Facebook - Susan Naimark

This course was a Wednesday session sandwiched in-between other 2-day courses that usually leave Institute participants brain-dead by Friday afternoon. As I opened the session, I announced that this would be more of an experiential course, to give participants a mid-week break from the “how I am going to completely change how I do my job” lists that other courses generate.

We created a list of the cultural characteristics common to women, and used the positive ones to create strategies for addressing barriers to engaging low-income, single moms in our communities across the country. Small groups came up with creative approaches to building relationships with “hard to reach” women. Safe houses for substance abuse rehab. Hanging out at the school bus stop in the morning. Zuumba classes. Simple, yet profound, shifts in thinking about our work in low income communities. One small group said public transportation was a big obstacle, too big to do anything about. Another devised a publicly funded Uber business that would cover the costs of getting low-income women to where they needed to go. The room shifted from “how can I get them to come to my programs?” to an understanding that we need to meet folks where they are, and that their needs may not look like our programs. By letting go of my need to control the day, a magical group energy emerged. We danced to Zuumba after our lunch break. One woman, who mentioned that she had previously been encouraged to run for mayor of her small city, announced that she would.

We talked about the barriers for women – barriers to engagement in the community, barriers to personal success, barriers to leadership. There was general agreement that we women more commonly fill in the gaps around the men in our lives – as mothers, daughters, wives, caregivers, breadwinners, the ones who pick up the pieces for everybody else. This leaves little time or energy for dreaming, thinking bigger, doing great things. Even Henry Thoreau left his cabin in the woods on a regular basis for a home cooked meal with his mother. We tend to be the ones cooking those meals, not philosophizing, writing, and walking about in the woods for years on end.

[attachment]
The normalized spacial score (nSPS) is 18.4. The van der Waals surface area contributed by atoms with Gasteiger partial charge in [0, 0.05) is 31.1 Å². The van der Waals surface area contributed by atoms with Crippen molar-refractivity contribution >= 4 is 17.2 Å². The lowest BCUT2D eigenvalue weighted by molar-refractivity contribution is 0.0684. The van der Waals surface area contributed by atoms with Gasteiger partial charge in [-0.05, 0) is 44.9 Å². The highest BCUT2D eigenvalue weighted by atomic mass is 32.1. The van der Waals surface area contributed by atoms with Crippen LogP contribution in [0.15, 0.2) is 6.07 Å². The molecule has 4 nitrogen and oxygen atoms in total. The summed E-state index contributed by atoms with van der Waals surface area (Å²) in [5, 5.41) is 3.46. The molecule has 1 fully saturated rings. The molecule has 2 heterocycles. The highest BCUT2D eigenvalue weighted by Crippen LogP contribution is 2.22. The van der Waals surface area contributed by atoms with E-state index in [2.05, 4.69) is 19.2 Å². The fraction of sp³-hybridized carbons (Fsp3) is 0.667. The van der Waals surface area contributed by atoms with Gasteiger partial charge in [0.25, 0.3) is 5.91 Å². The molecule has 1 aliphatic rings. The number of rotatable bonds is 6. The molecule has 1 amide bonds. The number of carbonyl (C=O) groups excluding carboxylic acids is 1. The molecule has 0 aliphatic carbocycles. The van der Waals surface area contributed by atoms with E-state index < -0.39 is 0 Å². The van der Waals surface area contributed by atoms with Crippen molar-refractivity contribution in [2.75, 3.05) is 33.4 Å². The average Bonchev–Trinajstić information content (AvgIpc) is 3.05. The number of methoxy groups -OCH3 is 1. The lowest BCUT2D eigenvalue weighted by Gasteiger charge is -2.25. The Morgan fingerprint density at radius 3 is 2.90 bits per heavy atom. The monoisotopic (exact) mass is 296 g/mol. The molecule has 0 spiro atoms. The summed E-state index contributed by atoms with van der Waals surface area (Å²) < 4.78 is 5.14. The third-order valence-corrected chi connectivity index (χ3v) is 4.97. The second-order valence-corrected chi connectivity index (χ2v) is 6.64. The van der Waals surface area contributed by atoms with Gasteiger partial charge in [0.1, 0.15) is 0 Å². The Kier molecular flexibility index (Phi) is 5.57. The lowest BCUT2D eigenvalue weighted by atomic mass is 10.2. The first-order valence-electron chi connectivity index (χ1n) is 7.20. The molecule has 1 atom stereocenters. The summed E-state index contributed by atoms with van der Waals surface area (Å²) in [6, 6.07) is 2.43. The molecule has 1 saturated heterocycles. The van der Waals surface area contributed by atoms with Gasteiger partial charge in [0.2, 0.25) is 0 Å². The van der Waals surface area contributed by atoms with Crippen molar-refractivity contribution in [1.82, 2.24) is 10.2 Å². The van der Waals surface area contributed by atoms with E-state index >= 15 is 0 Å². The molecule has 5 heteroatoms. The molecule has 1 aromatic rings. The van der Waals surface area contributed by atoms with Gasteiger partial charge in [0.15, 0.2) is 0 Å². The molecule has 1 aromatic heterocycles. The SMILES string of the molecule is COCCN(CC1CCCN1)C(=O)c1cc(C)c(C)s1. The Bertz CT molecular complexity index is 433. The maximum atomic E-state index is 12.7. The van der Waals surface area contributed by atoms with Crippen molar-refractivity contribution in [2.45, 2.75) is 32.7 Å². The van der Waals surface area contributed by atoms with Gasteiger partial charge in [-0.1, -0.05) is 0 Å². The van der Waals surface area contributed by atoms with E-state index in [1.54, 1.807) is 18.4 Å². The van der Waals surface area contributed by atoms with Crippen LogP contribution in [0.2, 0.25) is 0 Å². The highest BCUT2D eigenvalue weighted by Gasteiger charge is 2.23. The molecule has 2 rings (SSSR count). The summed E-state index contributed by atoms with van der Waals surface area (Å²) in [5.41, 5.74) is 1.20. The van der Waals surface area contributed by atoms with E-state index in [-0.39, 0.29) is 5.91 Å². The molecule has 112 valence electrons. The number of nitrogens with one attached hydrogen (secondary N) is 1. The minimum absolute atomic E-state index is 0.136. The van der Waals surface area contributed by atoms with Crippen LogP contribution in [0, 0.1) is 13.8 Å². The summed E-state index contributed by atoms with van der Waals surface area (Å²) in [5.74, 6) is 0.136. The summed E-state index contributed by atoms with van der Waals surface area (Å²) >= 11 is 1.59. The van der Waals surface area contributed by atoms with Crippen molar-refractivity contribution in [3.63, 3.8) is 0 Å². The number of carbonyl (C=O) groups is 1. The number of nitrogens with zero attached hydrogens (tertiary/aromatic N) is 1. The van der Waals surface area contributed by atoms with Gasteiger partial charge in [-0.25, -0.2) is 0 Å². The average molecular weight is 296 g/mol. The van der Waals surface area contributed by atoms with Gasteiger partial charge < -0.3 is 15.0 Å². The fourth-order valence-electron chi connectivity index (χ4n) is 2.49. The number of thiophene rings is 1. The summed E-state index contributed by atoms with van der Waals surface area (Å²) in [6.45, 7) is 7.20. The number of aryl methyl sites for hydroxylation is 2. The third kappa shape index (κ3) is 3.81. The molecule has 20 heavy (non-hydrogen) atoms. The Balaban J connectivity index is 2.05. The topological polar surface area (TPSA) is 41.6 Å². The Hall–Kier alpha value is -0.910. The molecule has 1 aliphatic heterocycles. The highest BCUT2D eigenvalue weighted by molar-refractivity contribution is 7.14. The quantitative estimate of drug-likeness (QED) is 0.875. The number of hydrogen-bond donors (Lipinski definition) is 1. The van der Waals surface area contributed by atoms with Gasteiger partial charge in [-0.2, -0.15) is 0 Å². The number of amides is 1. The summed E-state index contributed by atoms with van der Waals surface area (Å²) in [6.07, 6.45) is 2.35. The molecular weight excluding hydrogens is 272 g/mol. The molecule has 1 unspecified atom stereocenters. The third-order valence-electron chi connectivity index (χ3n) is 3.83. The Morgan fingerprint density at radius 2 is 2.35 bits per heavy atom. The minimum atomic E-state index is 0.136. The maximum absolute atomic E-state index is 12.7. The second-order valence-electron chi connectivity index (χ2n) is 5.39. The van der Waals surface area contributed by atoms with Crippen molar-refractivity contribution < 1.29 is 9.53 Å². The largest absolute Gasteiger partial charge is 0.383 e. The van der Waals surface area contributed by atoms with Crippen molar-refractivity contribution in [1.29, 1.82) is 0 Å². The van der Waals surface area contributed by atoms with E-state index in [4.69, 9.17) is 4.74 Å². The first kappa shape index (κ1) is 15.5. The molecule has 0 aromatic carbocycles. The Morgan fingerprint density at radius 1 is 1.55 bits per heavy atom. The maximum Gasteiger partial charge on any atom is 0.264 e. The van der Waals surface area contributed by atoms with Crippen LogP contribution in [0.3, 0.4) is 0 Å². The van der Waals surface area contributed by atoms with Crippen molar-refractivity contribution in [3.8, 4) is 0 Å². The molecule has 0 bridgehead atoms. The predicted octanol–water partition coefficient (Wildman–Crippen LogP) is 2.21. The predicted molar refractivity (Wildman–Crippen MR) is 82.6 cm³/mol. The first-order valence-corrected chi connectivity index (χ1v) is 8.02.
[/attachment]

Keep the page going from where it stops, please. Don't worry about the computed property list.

We reviewed data on women in elective office and were collectively dismayed that the U.S. still has less than 25% of elected positions filled by women. We are way behind many other countries, including many with a deep cultural legacy of machismo.

These barriers are compounded by barriers of race, class, immigration status, language. What will it take for women, and particularly women of color and lower income women, to step into our power? And how could that expand the possibilities for a saner, more just and equitable world?

I had to get through raising two sons before I could even think about leaving a stable job for self-employment focused on racial equity training and consulting. Even now, I regularly question how big I am allowed to think. Who’s stopping me? After decades of internalizing the messages we get from others, sometimes it’s ourselves.

Skylar Liberty Rose is one woman who made this leap. In one of her recent blogs she says Make your own rules or make your own grave.”

Last Sunday, I had the honor of seeing Toni Morrison receive the MacDowell medal for her brilliant writing career and life. One of her remarks that stays with me the most is,

If you can’t find the book you want to read, you have to write it.” 

Maybe we won’t get to it until we’ve raised our kids, or stabilized our income, or otherwise found a moment to ourselves to think bigger about what we are capable of accomplishing. Or until the men in our lives ask what they can do to support us. I like to think about the changes we could achieve in our communities, and in the world, if more of us had that luxury – and  I encourage you to do the same.

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I have spent the last 6 months asking myself, as my life partner of 39 years has battled cancer. Surgery, chemo, then a roll of the dice as to what happens next. Sometimes life gives you other priorities than keeping up your business image. To what extent do we share our personal stories with professional colleagues? There’s only so much “I’m fine” you can do when you’re not. And yet, I am grateful – for the reminder to be more intentional about priorities, for health insurance, for one of the best cancer treatment centers in the world 3 miles from my home, for supportive family and friends. I have a new appreciation for how profoundly stressful major health problems are for people who don’t have these things. While my social media ratings may slip, I hope this update will serve as a reminder to be thankful, whatever your circumstances.

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